But at 1 p.m. on Jan. 8, it was time. The world was about to know who “Theo the player” was.
In his big debut against the Wolfpack, Theo missed all his field goal attempts and was held scoreless on the day. But he pretty much did everything else.
He finished the day with five assists, five rebounds and a team-high four steals. It wasn’t sexy by any means, but it’s the type of performance that showed he could help the team in several different ways.
“Me and Sean (May) talk about it before I go out for the game,” Theo said after UNC’s win over Florida State on Jan. 14. “Every day, make plays. And I try to do that. And that’s just not scoring.”
Over the next few weeks, Theo flashed even more of the potential his teammates saw in the offseason. A double-double against the Seminoles. Seven points, five assists and five rebounds at Syracuse. He was changing perceptions, all while helping UNC to a seven-game winning streak.
But then it happened again. Against Virginia Tech on Jan. 26, Theo rolled his ankle and was forced back to the sidelines. It was frustrating, sure, but he wasn’t about to let that show. When the team took the court against Miami two days later, he was back to leading them from the sidelines.
“That’s just a characteristic — I can’t explain it — he has always had ...” Barbara said. “Some people can easily be down on themselves and not figure out other ways to help the team or help others, but he always seemed to figure that out.”
Theo came back a week and a half later, and when the Tar Heels took on N.C. State the next week, he found his way into the starting lineup for the first time all season.
It’s where he wanted to be, but not how he wanted to get there. The day before, sophomore guard Kenny Williams injured his knee in practice. After the game, Roy Williams announced he would have surgery and likely miss the rest of the season.
The news particularly stuck a chord with Theo, who made sure to check in with him shortly after he got out of surgery.
“I just feel bad for the kid,” he said. “He put so much into it, he gave us so much this year, and (I hate) to see it just taken away from him like that.”
It’s a situation Pinson could relate to, and one he felt compelled to talk about with his teammate. No matter who it was on the bench, Theo was going to be there for each one of his brothers.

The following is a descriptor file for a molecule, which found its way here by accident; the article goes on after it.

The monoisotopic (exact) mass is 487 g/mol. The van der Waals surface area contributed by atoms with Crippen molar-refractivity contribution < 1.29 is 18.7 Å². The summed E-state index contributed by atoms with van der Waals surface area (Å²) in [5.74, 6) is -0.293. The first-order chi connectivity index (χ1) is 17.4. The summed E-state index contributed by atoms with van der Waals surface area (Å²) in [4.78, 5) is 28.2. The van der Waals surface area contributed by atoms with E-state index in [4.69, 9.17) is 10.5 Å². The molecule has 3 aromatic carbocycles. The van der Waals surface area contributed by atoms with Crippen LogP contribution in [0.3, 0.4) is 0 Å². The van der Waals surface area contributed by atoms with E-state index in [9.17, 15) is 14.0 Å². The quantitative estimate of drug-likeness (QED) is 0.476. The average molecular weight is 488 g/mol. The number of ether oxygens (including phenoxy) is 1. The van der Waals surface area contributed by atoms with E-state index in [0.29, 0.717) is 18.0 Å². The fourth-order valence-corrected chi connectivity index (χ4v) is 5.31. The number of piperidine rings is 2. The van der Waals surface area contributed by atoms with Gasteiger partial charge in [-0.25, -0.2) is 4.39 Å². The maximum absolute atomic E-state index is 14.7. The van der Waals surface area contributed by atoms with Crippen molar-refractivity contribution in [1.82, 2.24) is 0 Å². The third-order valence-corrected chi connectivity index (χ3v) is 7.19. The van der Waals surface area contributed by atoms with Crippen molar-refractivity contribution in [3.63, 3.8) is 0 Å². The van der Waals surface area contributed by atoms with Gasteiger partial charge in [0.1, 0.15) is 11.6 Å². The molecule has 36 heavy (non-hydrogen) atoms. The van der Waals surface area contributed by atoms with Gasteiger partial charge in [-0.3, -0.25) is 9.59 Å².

Inside the inner-workings of the Smith Center, in a room used primarily for pregame meals and postgame interviews, an image of the 2015-16 UNC men’s basketball team covers one wall. In the center is Theo, a snippet of net tied onto his hat and a grin surfacing on his face, holding the 2016 NCAA East Regional Champion trophy.
It’s a reminder of what Theo and his teammates were able to do last season, but also of what they didn’t. It served as motivation for him during the offseason, when he put in hundreds of hours making sure that if they had a chance to go back and finish the job, he’d help them do so.
Those ambitions were put on hold at the beginning of the season, but instead of derailing everything, the injuries put things into perspective. If UNC ends up winning it all this season, it’d mean that much more to Theo.
“Just all the work I put in to just get back, get back and come back stronger than I did leaving,” he said. “I definitely think I’d break down. It’s been a journey, it’s been a ride.”
For Theo and the rest of the North Carolina men’s basketball team, the ride is far from over. There will be so much more — obstacles, setbacks, nicks and cuts and time toiling on the trainer’s table — en route to their ultimate goal.
But if all goes according to plan, he’ll add one more moniker to the list.
Theo the national champion.